It is a cold night in the Roxy—heating old churches with high roofs is difficult—but it is made bearable by the sheer fun and pleasure the young cast of Figaro give on their opening night. Edinburgh Studio Opera has expanded from the original student opera company, and while there are many current Edinburgh students in its cast and the orchestra, they also draw widely from young talent from Glasgow, Manchester and further afield, with a great result.
To begin with, the orchestra. It is 25 strong—a number Scottish Opera don’t often achieve for their touring productions—they play a great overture under their experienced conductor, William Conway, and give a solid musical backing throughout.
The production is in a Commedia dell’arte style, with actors dressing up at the beginning to sing their roles, and stripping off at the end to signify it was all just an opera. However, once in their costumes, they give their whole to their characters and to Mozart’s wonderful music. Naturally, this young cast and company can’t compete with the polished elegance of the recent Scottish Opera production of Figaro, and the singers do vary in their quality of voice and their acting (sometimes overacting) ability.
What they do do, is convey the essential political nature of the Beaumarchais play the opera is based on. Figaro is about class, status, power and sexuality, and is very political. Above all, they give life to Mozart’s wonderful music, which has delighted opera houses for over 200 years. Of course, they are young singers whose voices will get better with age and experience, but many of them already show great promise.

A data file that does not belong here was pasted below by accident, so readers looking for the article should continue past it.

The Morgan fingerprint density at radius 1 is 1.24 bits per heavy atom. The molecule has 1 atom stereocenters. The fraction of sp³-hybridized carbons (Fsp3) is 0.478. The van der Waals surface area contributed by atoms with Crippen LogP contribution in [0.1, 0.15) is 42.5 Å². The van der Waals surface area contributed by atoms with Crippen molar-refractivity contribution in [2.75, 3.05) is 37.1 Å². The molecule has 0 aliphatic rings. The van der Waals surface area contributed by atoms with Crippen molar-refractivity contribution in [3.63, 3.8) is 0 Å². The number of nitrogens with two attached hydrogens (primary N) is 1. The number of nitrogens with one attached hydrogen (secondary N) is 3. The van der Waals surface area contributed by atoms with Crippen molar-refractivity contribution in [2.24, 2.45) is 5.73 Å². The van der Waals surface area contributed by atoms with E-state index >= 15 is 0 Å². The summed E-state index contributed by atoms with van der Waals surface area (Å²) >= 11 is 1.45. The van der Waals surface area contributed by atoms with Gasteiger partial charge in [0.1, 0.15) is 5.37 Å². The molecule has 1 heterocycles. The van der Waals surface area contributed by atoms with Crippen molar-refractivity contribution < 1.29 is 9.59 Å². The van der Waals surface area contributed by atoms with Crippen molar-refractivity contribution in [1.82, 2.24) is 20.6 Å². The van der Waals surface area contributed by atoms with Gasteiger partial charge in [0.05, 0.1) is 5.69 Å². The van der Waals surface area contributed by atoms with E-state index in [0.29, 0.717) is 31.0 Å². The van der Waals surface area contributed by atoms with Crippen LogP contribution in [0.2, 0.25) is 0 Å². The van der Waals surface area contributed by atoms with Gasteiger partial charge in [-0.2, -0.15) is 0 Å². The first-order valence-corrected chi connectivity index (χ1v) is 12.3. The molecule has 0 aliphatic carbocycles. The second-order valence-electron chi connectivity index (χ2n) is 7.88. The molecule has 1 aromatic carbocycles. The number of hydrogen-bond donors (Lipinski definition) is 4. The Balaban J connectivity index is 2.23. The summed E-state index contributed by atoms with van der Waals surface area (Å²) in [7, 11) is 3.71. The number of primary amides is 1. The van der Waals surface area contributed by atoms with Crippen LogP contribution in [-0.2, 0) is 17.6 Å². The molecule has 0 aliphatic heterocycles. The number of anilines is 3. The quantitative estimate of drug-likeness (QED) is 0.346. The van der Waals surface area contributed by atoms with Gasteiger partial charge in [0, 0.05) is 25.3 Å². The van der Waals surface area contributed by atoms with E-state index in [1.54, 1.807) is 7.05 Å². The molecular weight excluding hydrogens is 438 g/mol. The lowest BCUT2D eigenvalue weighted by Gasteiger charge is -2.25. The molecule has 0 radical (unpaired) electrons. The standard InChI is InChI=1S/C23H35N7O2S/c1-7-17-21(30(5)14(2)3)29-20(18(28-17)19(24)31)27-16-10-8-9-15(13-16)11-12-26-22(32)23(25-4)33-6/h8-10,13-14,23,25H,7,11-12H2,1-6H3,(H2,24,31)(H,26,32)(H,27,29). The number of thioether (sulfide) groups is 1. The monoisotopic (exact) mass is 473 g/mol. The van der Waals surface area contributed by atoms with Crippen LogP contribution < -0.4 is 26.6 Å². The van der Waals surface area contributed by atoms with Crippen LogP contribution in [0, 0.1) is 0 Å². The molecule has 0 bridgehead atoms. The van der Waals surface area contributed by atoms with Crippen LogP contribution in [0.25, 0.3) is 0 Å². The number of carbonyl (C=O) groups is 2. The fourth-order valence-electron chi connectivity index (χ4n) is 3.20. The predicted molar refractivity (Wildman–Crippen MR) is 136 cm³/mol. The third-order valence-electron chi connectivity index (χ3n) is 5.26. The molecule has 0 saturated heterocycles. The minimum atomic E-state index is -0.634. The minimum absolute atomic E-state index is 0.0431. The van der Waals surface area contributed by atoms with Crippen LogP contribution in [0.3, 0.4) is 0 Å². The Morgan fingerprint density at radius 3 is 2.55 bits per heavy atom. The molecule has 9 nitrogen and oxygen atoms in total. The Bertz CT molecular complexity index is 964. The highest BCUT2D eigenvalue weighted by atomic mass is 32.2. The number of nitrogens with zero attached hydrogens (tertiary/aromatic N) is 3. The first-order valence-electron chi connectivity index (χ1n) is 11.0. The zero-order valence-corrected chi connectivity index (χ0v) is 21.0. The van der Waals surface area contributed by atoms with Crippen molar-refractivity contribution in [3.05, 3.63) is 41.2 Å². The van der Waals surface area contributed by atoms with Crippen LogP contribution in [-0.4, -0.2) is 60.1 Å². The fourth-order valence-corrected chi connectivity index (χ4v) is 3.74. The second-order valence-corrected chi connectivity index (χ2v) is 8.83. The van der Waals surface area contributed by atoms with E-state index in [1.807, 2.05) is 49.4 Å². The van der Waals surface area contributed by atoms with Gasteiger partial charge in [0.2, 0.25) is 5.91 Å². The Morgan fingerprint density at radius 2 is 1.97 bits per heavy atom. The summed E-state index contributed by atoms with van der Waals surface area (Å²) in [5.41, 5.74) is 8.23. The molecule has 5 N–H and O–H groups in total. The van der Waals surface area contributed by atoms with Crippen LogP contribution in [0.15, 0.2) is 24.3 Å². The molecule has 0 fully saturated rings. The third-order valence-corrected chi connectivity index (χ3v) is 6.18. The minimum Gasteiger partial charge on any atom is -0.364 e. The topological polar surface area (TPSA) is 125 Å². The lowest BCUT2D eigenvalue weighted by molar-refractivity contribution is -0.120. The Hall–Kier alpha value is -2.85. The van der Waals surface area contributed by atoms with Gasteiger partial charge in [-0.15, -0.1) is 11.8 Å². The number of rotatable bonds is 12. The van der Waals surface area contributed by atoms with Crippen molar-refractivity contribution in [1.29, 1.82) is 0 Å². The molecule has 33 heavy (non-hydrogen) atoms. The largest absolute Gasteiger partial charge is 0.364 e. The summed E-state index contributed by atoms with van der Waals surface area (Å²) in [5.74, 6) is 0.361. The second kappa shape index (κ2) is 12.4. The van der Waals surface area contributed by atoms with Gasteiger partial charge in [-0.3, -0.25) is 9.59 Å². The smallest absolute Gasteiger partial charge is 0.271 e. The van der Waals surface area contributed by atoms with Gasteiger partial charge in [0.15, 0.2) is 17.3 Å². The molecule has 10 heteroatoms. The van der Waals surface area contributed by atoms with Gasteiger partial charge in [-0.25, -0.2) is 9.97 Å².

In particular, a good career is predicted for for Sarah Gilford, who sings Susanna, and her pure melodic voice is perhaps the best on stage. Her Figaro, Timothy Edmundson, is very solid in his singing and acting, as is the Count Almaviva of Jonathan Forbes Kennedy. The latter’s Countess, Jessica Conway, also has a very sweet voice. Some of the minor roles vary in their quality and their acting, but then that is true of most opera productions.
The chorus, dressed in black and painted like mime artists, have lots of “business” on stage, and give strong vocal support when needed. The minimal props used in the small stage of the Roxy, convey the fun of the opera.
Credit must be given to the big technical team behind the opera, from director Thomas Henderson, executive producer Flynn Le Brocq, and producer Grace Dickson downwards. Opera is the most demanding of all art forms and the most expensive, but when done well it is also the most complete art form. Figaro at the Roxy until Saturday, is a great introduction to this great art form, so do go and see it, but dress up warm!